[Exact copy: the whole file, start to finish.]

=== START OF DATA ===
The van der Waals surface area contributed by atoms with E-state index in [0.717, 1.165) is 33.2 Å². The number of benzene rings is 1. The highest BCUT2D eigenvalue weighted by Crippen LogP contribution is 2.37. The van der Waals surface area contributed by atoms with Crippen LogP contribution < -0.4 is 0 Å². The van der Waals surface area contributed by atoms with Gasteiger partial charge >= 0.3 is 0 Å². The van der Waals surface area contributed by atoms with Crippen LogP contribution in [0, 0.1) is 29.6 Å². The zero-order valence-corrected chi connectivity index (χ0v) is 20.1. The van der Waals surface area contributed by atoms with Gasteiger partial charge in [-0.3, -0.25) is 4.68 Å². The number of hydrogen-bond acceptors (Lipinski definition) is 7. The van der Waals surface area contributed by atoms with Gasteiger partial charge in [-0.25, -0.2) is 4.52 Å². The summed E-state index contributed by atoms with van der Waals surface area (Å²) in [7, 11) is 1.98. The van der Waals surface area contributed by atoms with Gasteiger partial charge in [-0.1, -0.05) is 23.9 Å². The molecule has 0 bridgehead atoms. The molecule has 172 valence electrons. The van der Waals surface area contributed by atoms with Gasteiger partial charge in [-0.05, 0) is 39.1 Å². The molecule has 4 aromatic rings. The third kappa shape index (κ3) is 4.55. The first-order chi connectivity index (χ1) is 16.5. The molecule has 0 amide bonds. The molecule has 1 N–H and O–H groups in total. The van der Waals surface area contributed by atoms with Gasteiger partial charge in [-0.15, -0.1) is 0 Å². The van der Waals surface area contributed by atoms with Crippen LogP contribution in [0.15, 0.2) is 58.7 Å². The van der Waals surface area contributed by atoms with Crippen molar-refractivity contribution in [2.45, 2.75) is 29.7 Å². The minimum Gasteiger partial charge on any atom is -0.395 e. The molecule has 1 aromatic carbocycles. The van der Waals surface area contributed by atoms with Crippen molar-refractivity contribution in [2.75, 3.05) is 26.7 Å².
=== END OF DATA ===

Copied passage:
The van der Waals surface area contributed by atoms with E-state index in [0.717, 1.165) is 33.2 Å². The number of benzene rings is 1. The highest BCUT2D eigenvalue weighted by Crippen LogP contribution is 2.37. The van der Waals surface area contributed by atoms with Crippen LogP contribution < -0.4 is 0 Å². The van der Waals surface area contributed by atoms with Gasteiger partial charge >= 0.3 is 0 Å². The van der Waals surface area contributed by atoms with Crippen LogP contribution in [0, 0.1) is 29.6 Å². The zero-order valence-corrected chi connectivity index (χ0v) is 20.1. The van der Waals surface area contributed by atoms with Gasteiger partial charge in [-0.3, -0.25) is 4.68 Å². The number of hydrogen-bond acceptors (Lipinski definition) is 7. The van der Waals surface area contributed by atoms with Gasteiger partial charge in [-0.25, -0.2) is 4.52 Å². The summed E-state index contributed by atoms with van der Waals surface area (Å²) in [7, 11) is 1.98. The van der Waals surface area contributed by atoms with Gasteiger partial charge in [-0.1, -0.05) is 23.9 Å². The molecule has 0 bridgehead atoms. The molecule has 172 valence electrons. The van der Waals surface area contributed by atoms with Gasteiger partial charge in [-0.05, 0) is 39.1 Å². The molecule has 4 aromatic rings. The third kappa shape index (κ3) is 4.55. The first-order chi connectivity index (χ1) is 16.5. The molecule has 0 amide bonds. The molecule has 1 N–H and O–H groups in total. The van der Waals surface area contributed by atoms with Gasteiger partial charge in [-0.15, -0.1) is 0 Å². The van der Waals surface area contributed by atoms with Crippen LogP contribution in [0.15, 0.2) is 58.7 Å². The van der Waals surface area contributed by atoms with Crippen molar-refractivity contribution in [2.45, 2.75) is 29.7 Å². The minimum Gasteiger partial charge on any atom is -0.395 e. The molecule has 1 aromatic carbocycles. The van der Waals surface area contributed by atoms with Crippen molar-refractivity contribution in [2.75, 3.05) is 26.7 Å².